PULP FICTION (1994)
The lives of two mob hitmen, a boxer, a gangster and his wife, and a pair of diner bandits intertwine in four tales of violence and redemption.
Inspired by Mario Bava’s horror anthology Black Sabbath (1963), Quentin Tarantino and his friend Roger Avary shared writing duties for a screenplay intended to become a three-part short called Black Mask. They soon realise nobody was producing short films in the early-1990s, so Tarantino expanded his own story into what became Reservoir Dogs (1992) and Avary’s “Gold Watch” tale formed part of what became Pulp Fiction. Following the success of Reservoir Dogs, audiences and critics alike were keen to see what this exciting new filmmaker would do next, so Tarantino and Avary holed themselves up in Amsterdam’s Red Light District and blended their ideas into a trio of crime stories intended to subvert the genre’s tropes and cliches.
The resulting screenplay for Pulp Fiction was described as “too demented” by TriStar Pictures’ CEO after he read it, but Tarantino’s producer Lawrence Bender brought it to the more open-minded Miramax. It became the first movie the independent studio completely financed themselves for £8.5M. And once Bruce Willis (Die Hard) signed on to star, his celebrity status guaranteed Miramax $11M from global distribution deals, meaning Pulp Fiction turned a profit before a single ticket had been sold.
Pulp Fiction is the perfect follow-up to Reservoir Dogs because it exists in the same genre and even takes place in the same world (John Travolta’s character was later confirmed to be the brother of Michael Madsen’s Mr Blonde from Dogs), but is considerably more ambitious and showcases Tarantino’s skills to an even greater extent. It was shot on 50 ASA film stock to produce an image with almost no grain, intended to evoke 1950s Technicolor and thus make the movie look and feel twice as expensive. The costliest set was the Jack Rabbit Slim restaurant, built for $150,000.
Similarly to Dogs, the narrative of Pulp Fiction is non-linear but takes that novelistic approach further than having flashbacks add context to current events. The film is broken down into seven ‘chapters’ (including the Prologue and Epilogue), which tell three distinct stories that are interconnected in unexpected ways. So much so that one major character dies halfway through, but returns in subsequent scenes set before his demise. Each of these stories is a brilliant example of Tarantino’s technical mastery and genre knowledge, plus his talent for casting actors who are perfect for their roles. Dogs made stars of a number of up-and-comers, with Harvey Keitel the only truly recognisable face at the time, but Pulp involved more famous faces drawn to the project (Christopher Walken, Amanda Plummer, Rosanna Arquette), as well as others whose careers skyrocketed after appearing in the movie (Uma Thurman, Ving Rhames, Samuel L. Jackson). But this was definitely the first time Tarantino chose to revive a washed-up Hollywood star’s career, by casting John Travolta as hitman Vincent Vega. Travolta was best known for singing and dancing roles in Saturday Night Fever (1977) and Grease (1978), but his career had waned in the 1980s and by the mid-’90s younger filmgoers were probably more aware of him from Look Who’s Talking? (1989) and its sequels. Few would have seen Travolta as a laconic killer waxing lyrical about foreign fast food, but Pulp Fiction turned his fortunes around and started a trend for Tarantino giving forgotten actors a valuable opportunity for a comeback.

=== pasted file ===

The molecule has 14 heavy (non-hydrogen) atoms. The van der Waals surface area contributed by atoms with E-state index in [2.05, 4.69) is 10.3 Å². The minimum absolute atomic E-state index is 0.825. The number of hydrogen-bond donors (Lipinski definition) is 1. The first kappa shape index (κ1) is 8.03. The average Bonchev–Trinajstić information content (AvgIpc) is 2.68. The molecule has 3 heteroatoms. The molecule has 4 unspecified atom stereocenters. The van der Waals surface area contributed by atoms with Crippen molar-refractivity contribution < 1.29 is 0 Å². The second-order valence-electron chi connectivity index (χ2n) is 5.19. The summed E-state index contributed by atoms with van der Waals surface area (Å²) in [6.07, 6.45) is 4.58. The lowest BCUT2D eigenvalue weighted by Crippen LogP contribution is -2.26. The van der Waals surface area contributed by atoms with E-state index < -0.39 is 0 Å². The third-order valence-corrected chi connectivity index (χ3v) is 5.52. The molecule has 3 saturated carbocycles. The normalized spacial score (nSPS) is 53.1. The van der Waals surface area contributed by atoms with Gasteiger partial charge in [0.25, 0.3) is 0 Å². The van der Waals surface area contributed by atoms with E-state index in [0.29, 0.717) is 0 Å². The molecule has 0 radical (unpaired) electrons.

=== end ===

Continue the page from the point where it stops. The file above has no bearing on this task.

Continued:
The curse of anthology-style movies is there’s usually one or two tales that aren’t as strong as the others, but Pulp Fiction bucked this trend. It helps that each story isn’t entirely separate, as they’re more like subplots with unclear connections until ‘Character A’ wanders into the events of ‘Plot B’. But even if you separate them in your mind, there are no outright duds it’s a struggle to sit through. The best story is “Vincent Vega and Marsellus Wallace’s Wife” and its prelude, where we meet affable hitmen Jules Winnfield (Jackson) and Vincent Vega (Travolta) going about their day, talking about fast-food and foot massages, in a manner that instantly endears them to us as quirky friends…